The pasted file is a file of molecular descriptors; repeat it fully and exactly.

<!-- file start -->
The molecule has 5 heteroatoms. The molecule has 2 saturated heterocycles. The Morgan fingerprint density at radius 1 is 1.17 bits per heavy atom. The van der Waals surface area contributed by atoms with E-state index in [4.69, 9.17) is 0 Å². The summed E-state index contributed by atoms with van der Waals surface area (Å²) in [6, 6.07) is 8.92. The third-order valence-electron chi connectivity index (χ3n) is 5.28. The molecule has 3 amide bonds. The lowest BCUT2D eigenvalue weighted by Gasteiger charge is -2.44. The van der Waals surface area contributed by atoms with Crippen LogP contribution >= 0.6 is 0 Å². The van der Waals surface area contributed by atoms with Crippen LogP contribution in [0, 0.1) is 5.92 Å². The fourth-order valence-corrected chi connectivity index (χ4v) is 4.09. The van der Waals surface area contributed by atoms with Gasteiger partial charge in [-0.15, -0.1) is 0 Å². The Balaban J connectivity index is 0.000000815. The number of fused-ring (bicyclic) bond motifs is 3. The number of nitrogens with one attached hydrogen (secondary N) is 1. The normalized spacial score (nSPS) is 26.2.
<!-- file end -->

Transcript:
The molecule has 5 heteroatoms. The molecule has 2 saturated heterocycles. The Morgan fingerprint density at radius 1 is 1.17 bits per heavy atom. The van der Waals surface area contributed by atoms with E-state index in [4.69, 9.17) is 0 Å². The summed E-state index contributed by atoms with van der Waals surface area (Å²) in [6, 6.07) is 8.92. The third-order valence-electron chi connectivity index (χ3n) is 5.28. The molecule has 3 amide bonds. The lowest BCUT2D eigenvalue weighted by Gasteiger charge is -2.44. The van der Waals surface area contributed by atoms with Crippen LogP contribution >= 0.6 is 0 Å². The van der Waals surface area contributed by atoms with Crippen LogP contribution in [0, 0.1) is 5.92 Å². The fourth-order valence-corrected chi connectivity index (χ4v) is 4.09. The van der Waals surface area contributed by atoms with Gasteiger partial charge in [-0.15, -0.1) is 0 Å². The Balaban J connectivity index is 0.000000815. The number of fused-ring (bicyclic) bond motifs is 3. The number of nitrogens with one attached hydrogen (secondary N) is 1. The normalized spacial score (nSPS) is 26.2.